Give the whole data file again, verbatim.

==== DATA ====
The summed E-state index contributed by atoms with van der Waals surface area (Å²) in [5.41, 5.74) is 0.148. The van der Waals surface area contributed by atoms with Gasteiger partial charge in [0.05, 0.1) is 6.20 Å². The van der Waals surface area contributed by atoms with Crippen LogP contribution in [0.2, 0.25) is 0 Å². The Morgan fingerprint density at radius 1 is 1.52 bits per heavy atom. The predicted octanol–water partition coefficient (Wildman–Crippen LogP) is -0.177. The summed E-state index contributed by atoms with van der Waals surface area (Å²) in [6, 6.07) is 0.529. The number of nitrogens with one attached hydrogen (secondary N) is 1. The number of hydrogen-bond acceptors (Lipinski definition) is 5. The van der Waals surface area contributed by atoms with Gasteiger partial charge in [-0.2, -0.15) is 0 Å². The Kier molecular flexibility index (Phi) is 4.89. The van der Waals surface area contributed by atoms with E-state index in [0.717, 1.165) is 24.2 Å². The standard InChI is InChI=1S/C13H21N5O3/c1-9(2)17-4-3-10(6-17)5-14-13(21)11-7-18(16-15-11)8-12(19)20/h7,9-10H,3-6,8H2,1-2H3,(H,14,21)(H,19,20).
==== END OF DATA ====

The summed E-state index contributed by atoms with van der Waals surface area (Å²) in [5.41, 5.74) is 0.148. The van der Waals surface area contributed by atoms with Gasteiger partial charge in [0.05, 0.1) is 6.20 Å². The van der Waals surface area contributed by atoms with Crippen LogP contribution in [0.2, 0.25) is 0 Å². The Morgan fingerprint density at radius 1 is 1.52 bits per heavy atom. The predicted octanol–water partition coefficient (Wildman–Crippen LogP) is -0.177. The summed E-state index contributed by atoms with van der Waals surface area (Å²) in [6, 6.07) is 0.529. The number of nitrogens with one attached hydrogen (secondary N) is 1. The number of hydrogen-bond acceptors (Lipinski definition) is 5. The van der Waals surface area contributed by atoms with Gasteiger partial charge in [-0.2, -0.15) is 0 Å². The Kier molecular flexibility index (Phi) is 4.89. The van der Waals surface area contributed by atoms with E-state index in [0.717, 1.165) is 24.2 Å². The standard InChI is InChI=1S/C13H21N5O3/c1-9(2)17-4-3-10(6-17)5-14-13(21)11-7-18(16-15-11)8-12(19)20/h7,9-10H,3-6,8H2,1-2H3,(H,14,21)(H,19,20).